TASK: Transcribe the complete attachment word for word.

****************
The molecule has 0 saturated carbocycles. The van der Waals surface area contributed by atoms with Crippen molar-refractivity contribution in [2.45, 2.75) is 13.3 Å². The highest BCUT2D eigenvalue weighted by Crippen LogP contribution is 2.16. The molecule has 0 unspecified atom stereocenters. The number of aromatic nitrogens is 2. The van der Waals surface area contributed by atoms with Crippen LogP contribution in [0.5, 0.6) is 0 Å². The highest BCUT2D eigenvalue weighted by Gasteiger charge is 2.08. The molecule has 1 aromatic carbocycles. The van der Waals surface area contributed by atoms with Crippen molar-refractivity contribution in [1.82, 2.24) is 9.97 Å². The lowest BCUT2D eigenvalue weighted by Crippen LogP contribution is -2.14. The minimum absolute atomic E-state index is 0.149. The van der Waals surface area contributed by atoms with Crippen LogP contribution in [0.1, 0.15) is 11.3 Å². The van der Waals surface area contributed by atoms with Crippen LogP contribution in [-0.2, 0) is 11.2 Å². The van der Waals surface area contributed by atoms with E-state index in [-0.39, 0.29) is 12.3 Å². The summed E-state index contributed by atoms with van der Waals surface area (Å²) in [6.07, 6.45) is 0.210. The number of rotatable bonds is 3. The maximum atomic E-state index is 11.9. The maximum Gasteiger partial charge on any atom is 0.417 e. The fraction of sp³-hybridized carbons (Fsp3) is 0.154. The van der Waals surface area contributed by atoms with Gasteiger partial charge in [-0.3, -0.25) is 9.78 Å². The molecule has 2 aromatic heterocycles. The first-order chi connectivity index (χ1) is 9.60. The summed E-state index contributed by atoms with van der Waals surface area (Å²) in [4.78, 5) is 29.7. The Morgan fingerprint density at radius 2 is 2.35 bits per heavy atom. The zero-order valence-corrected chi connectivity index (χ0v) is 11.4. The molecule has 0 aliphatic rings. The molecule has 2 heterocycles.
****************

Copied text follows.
The molecule has 0 saturated carbocycles. The van der Waals surface area contributed by atoms with Crippen molar-refractivity contribution in [2.45, 2.75) is 13.3 Å². The highest BCUT2D eigenvalue weighted by Crippen LogP contribution is 2.16. The molecule has 0 unspecified atom stereocenters. The number of aromatic nitrogens is 2. The van der Waals surface area contributed by atoms with Crippen LogP contribution in [0.5, 0.6) is 0 Å². The highest BCUT2D eigenvalue weighted by Gasteiger charge is 2.08. The molecule has 1 aromatic carbocycles. The van der Waals surface area contributed by atoms with Crippen molar-refractivity contribution in [1.82, 2.24) is 9.97 Å². The lowest BCUT2D eigenvalue weighted by Crippen LogP contribution is -2.14. The minimum absolute atomic E-state index is 0.149. The van der Waals surface area contributed by atoms with Crippen LogP contribution in [0.1, 0.15) is 11.3 Å². The van der Waals surface area contributed by atoms with Crippen LogP contribution in [-0.2, 0) is 11.2 Å². The van der Waals surface area contributed by atoms with E-state index in [-0.39, 0.29) is 12.3 Å². The summed E-state index contributed by atoms with van der Waals surface area (Å²) in [6.07, 6.45) is 0.210. The number of rotatable bonds is 3. The maximum atomic E-state index is 11.9. The maximum Gasteiger partial charge on any atom is 0.417 e. The fraction of sp³-hybridized carbons (Fsp3) is 0.154. The van der Waals surface area contributed by atoms with Gasteiger partial charge in [-0.3, -0.25) is 9.78 Å². The molecule has 2 aromatic heterocycles. The first-order chi connectivity index (χ1) is 9.60. The summed E-state index contributed by atoms with van der Waals surface area (Å²) in [4.78, 5) is 29.7. The Morgan fingerprint density at radius 2 is 2.35 bits per heavy atom. The zero-order valence-corrected chi connectivity index (χ0v) is 11.4. The molecule has 0 aliphatic rings. The molecule has 2 heterocycles.